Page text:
Self-driving car needs driving lessons

Making self-driving cars is one thing, but allowing them on the roads in large numbers is something else. 

TU Delft has two automatic vehicles. One is in the 3mE faculty and the other in Civil Engineering and Geosciences (CEG). It is the latter faculty is where Professor Bart van Arem works. In addition to being Director of the TU Delft Transport Institute, he is co-founder of the Dutch Automated Vehicle Initiative (DAVI). DAVI aims to promote automatic driving on the road, in order to learn from it.
TU Delft is currently in the process of developing the sensors for its two automatic vehicles, two Toyota Priuses, Van Arem explains. They will take to the road later this year. “Initially, they will have drivers, in order to test whether the vehicles can effectively recognise the world around them. We can then go on to test automatic acceleration, braking and steering.”
The problem is not the automatic driving itself, since the software for that is built in. The problem is that robot vehicles need to anticipate the unexpected. That requires very accurate positioning. The car also has to know what traffic regulations apply and which users and conditions there are on the road. “We will be driving through a digital cloud”, Van Arem predicts.
In order to gain insight into other road users, he and his colleagues are conducting a range of practical tests: When is it necessary to switch to manual steering? How do drivers behave when following other vehicles or changing lanes? How do pedestrians and cyclists respond to a robot vehicle? “I expect that cyclists and pedestrians will get used to them and anticipate accordingly.”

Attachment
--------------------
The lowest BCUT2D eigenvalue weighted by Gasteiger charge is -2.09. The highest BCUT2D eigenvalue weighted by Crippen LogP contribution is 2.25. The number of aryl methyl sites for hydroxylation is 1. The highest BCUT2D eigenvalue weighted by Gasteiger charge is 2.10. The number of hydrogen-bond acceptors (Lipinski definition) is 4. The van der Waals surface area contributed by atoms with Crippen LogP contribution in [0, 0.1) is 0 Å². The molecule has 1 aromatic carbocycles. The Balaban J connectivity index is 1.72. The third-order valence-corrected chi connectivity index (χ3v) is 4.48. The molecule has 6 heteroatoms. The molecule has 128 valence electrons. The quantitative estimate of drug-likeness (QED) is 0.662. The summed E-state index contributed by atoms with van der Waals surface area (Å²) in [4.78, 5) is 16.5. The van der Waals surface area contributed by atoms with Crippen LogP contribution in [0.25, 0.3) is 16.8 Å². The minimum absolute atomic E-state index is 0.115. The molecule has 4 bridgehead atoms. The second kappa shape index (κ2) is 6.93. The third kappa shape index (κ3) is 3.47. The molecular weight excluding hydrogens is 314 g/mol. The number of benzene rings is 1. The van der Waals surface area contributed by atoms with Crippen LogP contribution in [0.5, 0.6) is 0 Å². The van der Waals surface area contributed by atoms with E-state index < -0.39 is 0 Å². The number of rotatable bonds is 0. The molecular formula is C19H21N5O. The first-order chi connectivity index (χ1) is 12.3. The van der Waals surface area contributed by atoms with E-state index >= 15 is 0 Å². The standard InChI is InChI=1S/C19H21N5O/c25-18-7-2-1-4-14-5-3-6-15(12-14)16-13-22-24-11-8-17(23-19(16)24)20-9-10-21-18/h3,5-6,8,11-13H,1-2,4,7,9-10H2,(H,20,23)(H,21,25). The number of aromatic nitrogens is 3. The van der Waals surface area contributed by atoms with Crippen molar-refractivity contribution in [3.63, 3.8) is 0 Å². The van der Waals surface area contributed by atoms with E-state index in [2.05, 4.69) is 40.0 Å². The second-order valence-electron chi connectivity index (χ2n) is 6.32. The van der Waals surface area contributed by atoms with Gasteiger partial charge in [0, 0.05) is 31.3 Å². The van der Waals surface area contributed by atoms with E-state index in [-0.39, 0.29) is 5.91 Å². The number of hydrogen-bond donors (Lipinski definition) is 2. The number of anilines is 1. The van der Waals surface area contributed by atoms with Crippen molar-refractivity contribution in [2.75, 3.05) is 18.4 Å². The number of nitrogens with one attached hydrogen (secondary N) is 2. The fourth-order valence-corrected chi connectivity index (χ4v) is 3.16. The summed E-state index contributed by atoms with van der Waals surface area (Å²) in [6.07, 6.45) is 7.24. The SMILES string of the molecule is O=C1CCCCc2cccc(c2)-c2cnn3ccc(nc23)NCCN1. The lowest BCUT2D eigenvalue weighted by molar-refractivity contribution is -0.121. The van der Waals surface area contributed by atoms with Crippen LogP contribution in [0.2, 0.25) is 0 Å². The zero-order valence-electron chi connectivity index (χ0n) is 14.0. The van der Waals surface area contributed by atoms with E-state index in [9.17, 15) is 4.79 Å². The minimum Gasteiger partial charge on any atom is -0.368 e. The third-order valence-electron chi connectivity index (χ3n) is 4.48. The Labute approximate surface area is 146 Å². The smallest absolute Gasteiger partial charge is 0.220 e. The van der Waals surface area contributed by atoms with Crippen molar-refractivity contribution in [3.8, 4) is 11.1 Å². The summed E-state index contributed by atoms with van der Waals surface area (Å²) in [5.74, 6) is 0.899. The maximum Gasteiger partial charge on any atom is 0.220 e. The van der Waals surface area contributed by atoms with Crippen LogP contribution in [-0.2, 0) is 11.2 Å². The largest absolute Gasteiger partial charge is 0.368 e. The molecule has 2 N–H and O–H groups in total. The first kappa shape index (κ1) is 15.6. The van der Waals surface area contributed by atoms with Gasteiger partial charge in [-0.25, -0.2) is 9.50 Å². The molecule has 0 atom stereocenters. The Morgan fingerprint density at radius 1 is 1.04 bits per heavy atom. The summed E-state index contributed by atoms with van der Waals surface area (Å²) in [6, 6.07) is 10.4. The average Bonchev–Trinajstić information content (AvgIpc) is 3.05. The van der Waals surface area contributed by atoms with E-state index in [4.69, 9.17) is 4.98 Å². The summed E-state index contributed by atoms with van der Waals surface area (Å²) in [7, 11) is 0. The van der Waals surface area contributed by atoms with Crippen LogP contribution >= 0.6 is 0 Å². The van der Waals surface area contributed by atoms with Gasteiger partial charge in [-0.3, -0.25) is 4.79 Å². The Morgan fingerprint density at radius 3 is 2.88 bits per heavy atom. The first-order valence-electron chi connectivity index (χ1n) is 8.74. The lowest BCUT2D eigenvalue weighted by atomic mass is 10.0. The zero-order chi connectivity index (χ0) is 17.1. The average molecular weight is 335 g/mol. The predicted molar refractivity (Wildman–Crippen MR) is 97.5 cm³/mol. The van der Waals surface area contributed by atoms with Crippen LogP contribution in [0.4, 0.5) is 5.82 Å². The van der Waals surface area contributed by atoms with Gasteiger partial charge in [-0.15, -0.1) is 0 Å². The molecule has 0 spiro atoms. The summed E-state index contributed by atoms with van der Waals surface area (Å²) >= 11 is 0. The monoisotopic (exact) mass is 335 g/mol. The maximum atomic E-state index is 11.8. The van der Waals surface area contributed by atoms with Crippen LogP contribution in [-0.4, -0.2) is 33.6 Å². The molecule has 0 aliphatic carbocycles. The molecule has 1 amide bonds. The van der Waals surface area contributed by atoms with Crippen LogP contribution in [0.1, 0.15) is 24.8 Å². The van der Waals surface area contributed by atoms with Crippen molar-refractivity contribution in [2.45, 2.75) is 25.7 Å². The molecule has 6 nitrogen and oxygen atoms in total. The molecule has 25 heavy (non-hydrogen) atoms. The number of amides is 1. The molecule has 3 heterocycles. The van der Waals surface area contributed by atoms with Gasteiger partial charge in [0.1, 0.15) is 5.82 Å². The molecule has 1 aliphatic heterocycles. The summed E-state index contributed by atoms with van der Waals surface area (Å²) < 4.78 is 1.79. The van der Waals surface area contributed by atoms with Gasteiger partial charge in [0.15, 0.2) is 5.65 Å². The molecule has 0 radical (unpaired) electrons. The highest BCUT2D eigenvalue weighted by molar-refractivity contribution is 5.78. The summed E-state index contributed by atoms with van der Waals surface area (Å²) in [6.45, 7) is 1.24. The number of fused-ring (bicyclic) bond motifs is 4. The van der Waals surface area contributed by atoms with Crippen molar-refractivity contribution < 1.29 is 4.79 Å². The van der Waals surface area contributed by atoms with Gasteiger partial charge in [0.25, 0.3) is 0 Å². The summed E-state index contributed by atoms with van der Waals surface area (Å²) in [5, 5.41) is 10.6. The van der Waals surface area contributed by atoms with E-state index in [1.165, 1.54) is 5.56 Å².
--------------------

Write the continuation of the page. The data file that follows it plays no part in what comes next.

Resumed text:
Van Arem is in charge of a major research project on the spatial and mobility impact of self-driving cars. They will bring about a complete change to how the Netherlands is organised spatially, the professor argues. “People will be more likely to buy a house in Limburg, because they can work in their car while on their way to the Randstad.” Van Arem expects this to be possible in ten to fifteen years, on specially protected roads.”

 

Foto © Sam Rentmeester . 20150121 Autobesturingsonderzoek, Bart van Arem, TUDelft, DelftIntegraal DI // thema

Foto © Sam Rentmeester . 20150121
Autobesturingsonderzoek,
Bart van Arem, TUDelft,
DelftIntegraal DI // thema

Stay informed about the research

Receive the Delft Outlook newsletter 4 times a year